One of things that you might have heard is that credit unions offer better deals than many banks. There are stories of better yields on deposit accounts, lower interest rates on auto loans and mortgages, and better rates on credit cards. However, one of the issues associated with credit unions is that membership is supposed to be limited. Credit unions, though, are enterprising enough to find ways around such restrictions. As non-profits, they are supposed to serve specific clientele. And that specific clientele is getting wide enough that it is possible for many different people to join – even if they don’t live in the immediate area.
The History of Credit Unions
For some perspective on the latest developments in credit union membership requirements, it can help to have a small history lesson. Credit unions have been around since the middle of the 19th Century. There are some differing accounts as to whether the first credit union appeared in England in 1844, or in 1852 in Germany. In any case, the idea of a cooperative effort to make financial institutions more accessible to the poor and lower middle class, and to the rural, began in Europe in the mid-1800s.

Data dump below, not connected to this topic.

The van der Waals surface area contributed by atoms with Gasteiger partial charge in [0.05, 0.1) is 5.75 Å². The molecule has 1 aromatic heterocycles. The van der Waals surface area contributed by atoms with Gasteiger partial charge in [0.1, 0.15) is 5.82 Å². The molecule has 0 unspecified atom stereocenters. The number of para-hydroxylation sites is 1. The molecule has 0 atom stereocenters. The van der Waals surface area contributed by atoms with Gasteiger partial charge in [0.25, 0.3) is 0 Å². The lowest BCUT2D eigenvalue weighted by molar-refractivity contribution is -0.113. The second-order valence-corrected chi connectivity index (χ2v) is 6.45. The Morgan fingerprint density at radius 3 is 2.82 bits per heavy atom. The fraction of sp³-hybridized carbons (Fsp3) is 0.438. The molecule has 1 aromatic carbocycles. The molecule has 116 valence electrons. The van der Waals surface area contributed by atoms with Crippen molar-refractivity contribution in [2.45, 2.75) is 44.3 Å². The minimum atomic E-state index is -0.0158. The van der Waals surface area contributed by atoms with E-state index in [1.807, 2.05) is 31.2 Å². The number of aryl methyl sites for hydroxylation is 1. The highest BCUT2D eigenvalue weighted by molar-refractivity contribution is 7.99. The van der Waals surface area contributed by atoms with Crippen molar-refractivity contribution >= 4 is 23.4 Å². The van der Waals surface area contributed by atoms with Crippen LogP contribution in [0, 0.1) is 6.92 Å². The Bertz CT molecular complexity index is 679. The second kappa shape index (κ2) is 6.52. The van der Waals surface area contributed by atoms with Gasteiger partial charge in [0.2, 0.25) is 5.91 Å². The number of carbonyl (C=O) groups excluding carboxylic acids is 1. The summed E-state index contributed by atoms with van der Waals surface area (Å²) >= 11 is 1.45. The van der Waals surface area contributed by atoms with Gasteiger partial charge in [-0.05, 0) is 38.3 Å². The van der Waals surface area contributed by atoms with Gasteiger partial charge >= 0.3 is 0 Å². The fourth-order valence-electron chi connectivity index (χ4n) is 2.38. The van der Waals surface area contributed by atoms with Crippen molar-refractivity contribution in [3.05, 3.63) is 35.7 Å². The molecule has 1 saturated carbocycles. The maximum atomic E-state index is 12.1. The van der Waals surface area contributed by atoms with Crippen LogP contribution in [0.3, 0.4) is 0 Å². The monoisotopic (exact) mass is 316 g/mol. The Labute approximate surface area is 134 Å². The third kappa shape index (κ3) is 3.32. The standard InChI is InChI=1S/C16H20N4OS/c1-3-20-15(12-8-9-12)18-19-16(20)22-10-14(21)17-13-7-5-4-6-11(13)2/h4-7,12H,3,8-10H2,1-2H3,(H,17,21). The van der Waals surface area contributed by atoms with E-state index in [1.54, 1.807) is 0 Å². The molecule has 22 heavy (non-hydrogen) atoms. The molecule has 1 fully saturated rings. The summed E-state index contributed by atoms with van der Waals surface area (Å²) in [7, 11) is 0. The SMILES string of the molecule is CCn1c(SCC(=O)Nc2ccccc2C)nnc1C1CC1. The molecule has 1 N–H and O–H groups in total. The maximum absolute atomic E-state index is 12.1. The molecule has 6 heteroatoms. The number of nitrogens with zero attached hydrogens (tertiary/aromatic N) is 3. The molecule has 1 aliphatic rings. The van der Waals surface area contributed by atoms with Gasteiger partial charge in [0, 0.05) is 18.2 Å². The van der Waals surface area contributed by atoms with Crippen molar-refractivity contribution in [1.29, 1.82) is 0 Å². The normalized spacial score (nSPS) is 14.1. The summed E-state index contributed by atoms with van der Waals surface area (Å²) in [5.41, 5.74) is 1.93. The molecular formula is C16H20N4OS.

Capital needs for many groups were unmet at the time, and some banded together in order to form a credit union that could help them get access to the financing needed to keep small business ventures and family farms going. The movement spread throughout Europe, and then to the U.S. The first credit union in the U.S. was established in New Hampshire in 1908. The idea caught on, and by 1934 there were enough credit unions to band together to form a national organization of credit unions.
In the U.S., Credit unions today are granted special tax status as not-for-profit financial institutions. (Other tax rules and regulations may apply in other countries.) This distinction is important, since this status recognizes that credit unions do, indeed, need to turn a profit in order to better serve members. This is the main difference between the “not-for-profit” status accorded credit unions and that “non-profit” status that we are familiar with through charitable organizations. It is important to remember that, even though credit unions have special tax status, they do not run on donations. They do need to make a small profit, and this is recognized.